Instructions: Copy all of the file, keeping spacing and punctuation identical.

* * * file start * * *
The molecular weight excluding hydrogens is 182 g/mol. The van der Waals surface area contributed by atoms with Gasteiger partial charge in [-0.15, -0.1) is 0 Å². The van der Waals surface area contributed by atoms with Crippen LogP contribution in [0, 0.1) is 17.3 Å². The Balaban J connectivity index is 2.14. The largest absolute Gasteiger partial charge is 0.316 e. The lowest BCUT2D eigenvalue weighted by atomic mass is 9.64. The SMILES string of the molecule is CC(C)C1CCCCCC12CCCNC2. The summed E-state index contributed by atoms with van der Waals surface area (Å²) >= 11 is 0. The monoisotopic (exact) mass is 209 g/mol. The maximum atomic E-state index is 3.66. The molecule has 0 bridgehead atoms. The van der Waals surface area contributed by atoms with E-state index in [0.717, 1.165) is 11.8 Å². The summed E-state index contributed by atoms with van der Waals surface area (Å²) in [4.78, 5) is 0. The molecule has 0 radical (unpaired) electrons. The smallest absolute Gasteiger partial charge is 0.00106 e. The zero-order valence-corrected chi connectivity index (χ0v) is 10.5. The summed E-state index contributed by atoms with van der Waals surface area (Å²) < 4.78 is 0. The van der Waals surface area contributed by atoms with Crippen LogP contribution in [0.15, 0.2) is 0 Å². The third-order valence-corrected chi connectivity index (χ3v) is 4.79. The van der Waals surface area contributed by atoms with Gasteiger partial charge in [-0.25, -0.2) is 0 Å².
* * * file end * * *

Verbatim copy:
The molecular weight excluding hydrogens is 182 g/mol. The van der Waals surface area contributed by atoms with Gasteiger partial charge in [-0.15, -0.1) is 0 Å². The van der Waals surface area contributed by atoms with Crippen LogP contribution in [0, 0.1) is 17.3 Å². The Balaban J connectivity index is 2.14. The largest absolute Gasteiger partial charge is 0.316 e. The lowest BCUT2D eigenvalue weighted by atomic mass is 9.64. The SMILES string of the molecule is CC(C)C1CCCCCC12CCCNC2. The summed E-state index contributed by atoms with van der Waals surface area (Å²) >= 11 is 0. The monoisotopic (exact) mass is 209 g/mol. The maximum atomic E-state index is 3.66. The molecule has 0 bridgehead atoms. The van der Waals surface area contributed by atoms with E-state index in [0.717, 1.165) is 11.8 Å². The summed E-state index contributed by atoms with van der Waals surface area (Å²) in [4.78, 5) is 0. The molecule has 0 radical (unpaired) electrons. The smallest absolute Gasteiger partial charge is 0.00106 e. The zero-order valence-corrected chi connectivity index (χ0v) is 10.5. The summed E-state index contributed by atoms with van der Waals surface area (Å²) < 4.78 is 0. The van der Waals surface area contributed by atoms with Crippen LogP contribution in [0.15, 0.2) is 0 Å². The third-order valence-corrected chi connectivity index (χ3v) is 4.79. The van der Waals surface area contributed by atoms with Gasteiger partial charge in [-0.25, -0.2) is 0 Å².